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Western Pennsylvania Disability History and Action Consortium

Western Pennsylvania Disability History & Action Consortium

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Our website offers a collection of resources about disability rights history.

Jessica Benham Makes History in Pennsylvania Election

Jessica Benham is now the first autistic person elected to the Pennsylvania General Assembly. She won the race for District 36 of the Pennsylvania House of Representatives with 62.5% of the vote.

Among Benham’s many other accomplishments, she co-founded The Pittsburgh Center for Autistic Advocacy, a "grassroots self-advocacy project run by Autistic people for Autistic people” and served as Director of Development. Heavily involved in Pittsburgh disability advocacy, Pennsylvania advocates praise her historic win, and say they hope it will be a force for positive changes in Pennsylvania.
Photo of Jessica Benham. She has long brown hair and a big smile.
Photograph of Jessica Benham from her official social media campaign accounts.

No Longer Locked Away: Amplifying the Voices, Visibility and Legacy of Individuals with Mental Illness

On December 3, 2020, 1:00-3:30 pm, The Western Pennsylvania Disability History and Action Consortium, in association with advocates in the mental/behavioral health community, will host a virtual event to discuss the dark history of institutionalization new models of community and alternative support. Self-advocates with lived experience will elevate the discussion on a variety of topics, including language, stigma, advocacy, access, discrimination, representation and visibility. More about our speakers below.
Photograph of Darby PenneyKeynote Speaker: Darby Penney is a long-time activist in the human rights movement for people with psychiatric labels, as well as policy-maker, writer, trainer, and researcher on mental health issues for 35 years. With Peter Stastny, MD, she researched and wrote The Lives They Left Behind: Suitcases from a State Hospital Attic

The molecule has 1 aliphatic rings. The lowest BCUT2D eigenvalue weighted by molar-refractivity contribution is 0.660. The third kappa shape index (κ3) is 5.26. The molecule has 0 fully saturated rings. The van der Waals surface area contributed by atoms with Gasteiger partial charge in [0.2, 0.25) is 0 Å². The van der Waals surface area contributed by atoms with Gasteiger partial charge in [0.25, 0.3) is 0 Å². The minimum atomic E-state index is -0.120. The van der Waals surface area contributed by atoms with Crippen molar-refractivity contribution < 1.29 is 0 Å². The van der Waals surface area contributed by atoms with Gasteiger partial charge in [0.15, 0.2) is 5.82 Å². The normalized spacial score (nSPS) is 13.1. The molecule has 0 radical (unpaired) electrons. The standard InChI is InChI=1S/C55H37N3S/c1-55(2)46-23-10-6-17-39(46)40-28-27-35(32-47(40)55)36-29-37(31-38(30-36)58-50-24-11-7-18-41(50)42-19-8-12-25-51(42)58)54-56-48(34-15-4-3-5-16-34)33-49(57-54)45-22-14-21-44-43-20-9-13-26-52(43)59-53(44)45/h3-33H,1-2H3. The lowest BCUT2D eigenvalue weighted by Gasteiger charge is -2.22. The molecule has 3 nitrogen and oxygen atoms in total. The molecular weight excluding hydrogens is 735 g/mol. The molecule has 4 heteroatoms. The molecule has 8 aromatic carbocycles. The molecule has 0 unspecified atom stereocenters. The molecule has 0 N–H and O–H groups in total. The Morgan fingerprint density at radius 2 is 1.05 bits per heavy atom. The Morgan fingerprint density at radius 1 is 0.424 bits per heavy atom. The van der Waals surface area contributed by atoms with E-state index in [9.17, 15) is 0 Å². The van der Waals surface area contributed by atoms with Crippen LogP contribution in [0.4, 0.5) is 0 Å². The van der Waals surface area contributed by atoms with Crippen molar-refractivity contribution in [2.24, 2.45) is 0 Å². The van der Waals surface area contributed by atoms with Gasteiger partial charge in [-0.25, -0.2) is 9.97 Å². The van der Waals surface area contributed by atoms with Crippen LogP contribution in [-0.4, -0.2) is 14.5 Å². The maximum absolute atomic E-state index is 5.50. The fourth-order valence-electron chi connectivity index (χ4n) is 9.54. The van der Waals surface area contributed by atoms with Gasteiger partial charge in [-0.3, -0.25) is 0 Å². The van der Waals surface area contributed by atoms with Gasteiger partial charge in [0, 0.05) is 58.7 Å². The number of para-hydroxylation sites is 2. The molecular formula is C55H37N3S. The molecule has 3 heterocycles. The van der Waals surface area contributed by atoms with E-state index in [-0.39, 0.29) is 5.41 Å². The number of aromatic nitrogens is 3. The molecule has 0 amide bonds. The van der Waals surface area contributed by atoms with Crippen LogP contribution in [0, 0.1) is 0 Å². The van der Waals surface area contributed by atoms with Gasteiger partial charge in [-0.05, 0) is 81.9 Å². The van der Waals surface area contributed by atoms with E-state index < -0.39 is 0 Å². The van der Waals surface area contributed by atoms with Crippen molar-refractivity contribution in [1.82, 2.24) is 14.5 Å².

Photograph of Dr. Rachel Kallem WhitmanFacilitator: Dr. Rachel Kallem Whitman is an educator, advocate, and writer who, in her words, has been "shacking up" with bipolar disorder since 2000. Rachel is an adjunct professor who teaches courses on unpacking ableism. Her speeches, interviews, and writing have garnered acclaim in her hometown of Pittsburgh, and from national and international audiences. Rachel’s mission and passion is to create a safe community that empowers individuals to look beyond their illness to find themselves. For more of her work, check out Rachel’s website


Photograph of Ta’Lor PinkstonTa'lor L. Pinkston created "The Heart Advocate” effort to help individuals choose self-love as a coping skill for mental health and healing (including non-binary and transgender individuals). The Heart Advocate provides individual virtual self-love therapy, group workshops, and presentations across Pittsburgh about the importance of self-love in mental health. Ta'lor also works as the "Moving Beyond Depression" therapist at Pittsburgh’s Healthy Start Inc., where she provides Cognitive Behavioral Therapy to prenatal and postpartum mothers. Ta'lor manages a virtual self-help group, "Healing Over Everything" (H.O.E.), a safe-space and community for healing. Find The Heart Advocate on social media to learn how to defy Inner bullies, build self-worth, be body positive, and cope with mental health and healing with self-love.  

Photograph of Jason McKoyJason McKoy is a geek, graphic artist, and casual gamer who also happens to live with major depressive disorder and wild anxiety. Whilst dealing with his demons, he runs the image consultancy aptly named McKoy Creative. A lot of his work is with organizations that advocate with marginalized communities. 

Photograph of Cori FrazerCori Frazer is a multiply disabled, nonbinary licensed social worker (LSW) and activist. Having worked in progressive organizing since they were a teen, Cori spent the last decade working to help build strong, vibrant queer and disabled communities. Co-founder of the Pittsburgh Center for Autistic Advocacy (PCAA), Cori’s work reflects their deep belief in interdependence and liberatory praxis. Under Cori’s leadership and practice of innovative models of community support and mutual aid, PCAA has served hundreds of disabled adults in western and central Pennsylvania.

Have you taken our survey?

Please take our survey about disability history if you haven't already done so. The Consortium serves as a clearinghouse for records and artifacts that tell the story of disability rights history and activism in Western Pennsylvania. 

If you know of such items or information, we'd like to add them to the listings on our website. If you need help preserving them, we can help with that too. 

Contact us at

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